>I know a queen won't walk across honey
Sure she will. She will walk across every inch of the hive, but she usually doesn't want to lay in what she percieves as a seperate area from the brood nest. A crown of honey establishes the top of the brood nest.
> but when I'm putting on a new super, there's no honey in there. I hate using excluders, but what can I do?
Since I use all the same size boxes and no chemicals, I'm happy for her to lay anywhere she wants. Using an excluder, IMO, often leads to swarming because the brood nest gets clogged with honey and the queen can't expand the nest. I also let them build drone comb and purposely leave it on the outside edges of the brood nest so the queen has somewhere to lay drone when she feels the need. Sometimes she moves up becaue there was somewhere she could lay some drone up in the super. Then, since there is already brood there, she lays some workers.
There are two instincts at work here. The queen's instinct (and the workers' instinct) to raise 10% drones, and the queen's instinct (and the worker's instinct) to keep the brood nest consolidated. The instinct to raise drones will overide the instinct to consolidate the brood nest.
If you'd like to prove both of these concepts try, during drone rearing season, putting a box with some drone foundation all the way on top of a hive that has two or more supers of capped honey, no excluder, and virtually no drone comb in the brood nest. The queen will find this drone comb in the top box over two boxes of honey (which she is purported not ever to cross) and lay it full of drone every time. If there is plenty of drone comb in the brood nest (about 10 percent of the comb is drone) then the same experiment will fail because she HAS enough drone comb to lay in to her satisfaction and her insincts are to try to keep the brood nest consolidated.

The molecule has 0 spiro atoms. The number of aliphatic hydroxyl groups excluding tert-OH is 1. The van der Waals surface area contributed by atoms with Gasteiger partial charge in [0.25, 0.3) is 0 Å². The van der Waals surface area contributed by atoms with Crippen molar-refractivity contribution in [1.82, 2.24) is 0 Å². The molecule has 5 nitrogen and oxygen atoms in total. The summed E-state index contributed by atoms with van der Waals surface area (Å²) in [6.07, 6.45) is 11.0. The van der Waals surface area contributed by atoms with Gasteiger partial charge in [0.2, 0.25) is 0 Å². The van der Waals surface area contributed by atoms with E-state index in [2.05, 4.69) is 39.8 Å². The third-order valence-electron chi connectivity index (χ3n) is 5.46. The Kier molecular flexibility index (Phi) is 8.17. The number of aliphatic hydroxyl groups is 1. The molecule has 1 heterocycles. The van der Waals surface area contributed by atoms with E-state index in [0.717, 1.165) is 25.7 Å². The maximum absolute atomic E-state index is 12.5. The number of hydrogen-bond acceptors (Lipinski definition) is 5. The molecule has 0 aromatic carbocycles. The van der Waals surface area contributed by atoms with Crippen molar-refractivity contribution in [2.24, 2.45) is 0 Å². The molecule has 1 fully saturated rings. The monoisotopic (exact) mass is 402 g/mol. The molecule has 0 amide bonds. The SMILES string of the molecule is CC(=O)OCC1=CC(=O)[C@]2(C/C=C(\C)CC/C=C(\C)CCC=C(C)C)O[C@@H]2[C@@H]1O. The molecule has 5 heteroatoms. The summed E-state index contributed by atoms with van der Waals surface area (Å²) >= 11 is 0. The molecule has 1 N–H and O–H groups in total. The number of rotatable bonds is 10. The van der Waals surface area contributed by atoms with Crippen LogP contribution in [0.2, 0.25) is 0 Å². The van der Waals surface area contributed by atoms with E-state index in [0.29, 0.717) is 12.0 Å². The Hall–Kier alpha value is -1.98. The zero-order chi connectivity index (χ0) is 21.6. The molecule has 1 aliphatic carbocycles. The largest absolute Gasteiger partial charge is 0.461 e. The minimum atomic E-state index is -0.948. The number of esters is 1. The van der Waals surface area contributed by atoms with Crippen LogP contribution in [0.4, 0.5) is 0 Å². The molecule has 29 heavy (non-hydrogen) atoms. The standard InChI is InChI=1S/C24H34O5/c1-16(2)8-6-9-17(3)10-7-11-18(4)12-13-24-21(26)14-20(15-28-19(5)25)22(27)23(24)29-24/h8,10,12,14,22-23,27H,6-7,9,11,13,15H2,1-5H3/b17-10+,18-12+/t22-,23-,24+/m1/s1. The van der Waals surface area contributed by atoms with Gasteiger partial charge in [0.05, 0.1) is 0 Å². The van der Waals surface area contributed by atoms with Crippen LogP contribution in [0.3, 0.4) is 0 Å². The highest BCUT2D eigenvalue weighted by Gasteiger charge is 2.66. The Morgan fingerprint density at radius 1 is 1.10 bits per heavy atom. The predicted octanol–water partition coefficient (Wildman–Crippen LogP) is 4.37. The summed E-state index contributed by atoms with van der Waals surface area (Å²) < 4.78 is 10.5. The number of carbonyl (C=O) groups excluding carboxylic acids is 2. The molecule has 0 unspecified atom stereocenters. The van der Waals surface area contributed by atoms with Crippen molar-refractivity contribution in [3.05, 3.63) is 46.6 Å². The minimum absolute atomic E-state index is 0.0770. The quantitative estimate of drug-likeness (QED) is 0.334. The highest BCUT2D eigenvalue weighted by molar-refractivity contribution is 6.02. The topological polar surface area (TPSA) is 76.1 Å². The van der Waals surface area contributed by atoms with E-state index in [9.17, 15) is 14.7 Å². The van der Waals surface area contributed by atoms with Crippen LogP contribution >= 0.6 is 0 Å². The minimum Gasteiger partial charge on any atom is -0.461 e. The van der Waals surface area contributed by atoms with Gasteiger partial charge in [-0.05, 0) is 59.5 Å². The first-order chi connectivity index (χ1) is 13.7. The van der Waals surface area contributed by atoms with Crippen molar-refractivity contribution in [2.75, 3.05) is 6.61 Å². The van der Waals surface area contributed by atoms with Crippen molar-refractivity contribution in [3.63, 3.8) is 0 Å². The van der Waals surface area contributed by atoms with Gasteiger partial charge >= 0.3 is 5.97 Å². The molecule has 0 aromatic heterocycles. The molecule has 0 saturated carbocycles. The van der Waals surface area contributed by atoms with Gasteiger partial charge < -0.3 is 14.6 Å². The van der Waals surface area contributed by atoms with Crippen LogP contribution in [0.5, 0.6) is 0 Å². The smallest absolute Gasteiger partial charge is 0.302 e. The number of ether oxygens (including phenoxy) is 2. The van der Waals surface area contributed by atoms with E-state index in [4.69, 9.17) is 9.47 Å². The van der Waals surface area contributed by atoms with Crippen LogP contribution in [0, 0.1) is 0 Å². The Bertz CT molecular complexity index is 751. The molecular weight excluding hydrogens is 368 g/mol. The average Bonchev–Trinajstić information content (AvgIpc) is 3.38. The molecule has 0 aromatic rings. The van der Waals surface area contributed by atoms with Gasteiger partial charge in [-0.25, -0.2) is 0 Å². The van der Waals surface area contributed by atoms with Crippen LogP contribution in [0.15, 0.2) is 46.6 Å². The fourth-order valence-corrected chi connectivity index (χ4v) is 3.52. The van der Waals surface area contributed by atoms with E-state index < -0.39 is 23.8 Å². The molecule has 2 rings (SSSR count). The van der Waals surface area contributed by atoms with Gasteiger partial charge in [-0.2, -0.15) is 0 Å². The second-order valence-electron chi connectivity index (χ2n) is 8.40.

If it matters to you that the queen lays in the supers, you should use an excluder. It does not matter to me. You can do several things that are a little easier on the bees. You can use an unbound excluder as a "queen discourager". Just rotate it 90 degrees so the long ends stick out and there is a gap at each end of the excluder. The bees can easily get to the next box (as can the queen) but the queen, because of the barrier of the excluder in the middle, percieves the area above the excluder as a different area and doesn't want to lay there. Also you can leave an upper entrance so the bees don't have to squeeze through the excluder to get to the supers.